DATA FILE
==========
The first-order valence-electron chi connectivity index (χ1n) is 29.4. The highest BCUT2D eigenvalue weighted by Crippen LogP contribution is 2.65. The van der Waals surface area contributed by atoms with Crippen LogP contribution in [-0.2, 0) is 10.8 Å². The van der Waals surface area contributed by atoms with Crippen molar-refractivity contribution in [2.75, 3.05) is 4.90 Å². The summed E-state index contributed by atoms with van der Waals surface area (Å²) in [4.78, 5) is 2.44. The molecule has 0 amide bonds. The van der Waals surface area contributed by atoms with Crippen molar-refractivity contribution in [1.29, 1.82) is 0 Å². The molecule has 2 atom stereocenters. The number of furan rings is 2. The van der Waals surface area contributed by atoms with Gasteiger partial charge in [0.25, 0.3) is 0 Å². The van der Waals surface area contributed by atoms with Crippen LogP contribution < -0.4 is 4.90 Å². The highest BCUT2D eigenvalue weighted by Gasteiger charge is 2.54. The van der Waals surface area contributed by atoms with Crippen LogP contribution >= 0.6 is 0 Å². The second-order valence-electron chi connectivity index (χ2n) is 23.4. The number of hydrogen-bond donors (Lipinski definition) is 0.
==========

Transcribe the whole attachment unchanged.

The first-order valence-electron chi connectivity index (χ1n) is 29.4. The highest BCUT2D eigenvalue weighted by Crippen LogP contribution is 2.65. The van der Waals surface area contributed by atoms with Crippen LogP contribution in [-0.2, 0) is 10.8 Å². The van der Waals surface area contributed by atoms with Crippen molar-refractivity contribution in [2.75, 3.05) is 4.90 Å². The summed E-state index contributed by atoms with van der Waals surface area (Å²) in [4.78, 5) is 2.44. The molecule has 0 amide bonds. The van der Waals surface area contributed by atoms with Crippen molar-refractivity contribution in [1.29, 1.82) is 0 Å². The molecule has 2 atom stereocenters. The number of furan rings is 2. The van der Waals surface area contributed by atoms with Gasteiger partial charge in [0.25, 0.3) is 0 Å². The van der Waals surface area contributed by atoms with Crippen LogP contribution < -0.4 is 4.90 Å². The highest BCUT2D eigenvalue weighted by Gasteiger charge is 2.54. The van der Waals surface area contributed by atoms with Crippen LogP contribution >= 0.6 is 0 Å². The second-order valence-electron chi connectivity index (χ2n) is 23.4. The number of hydrogen-bond donors (Lipinski definition) is 0.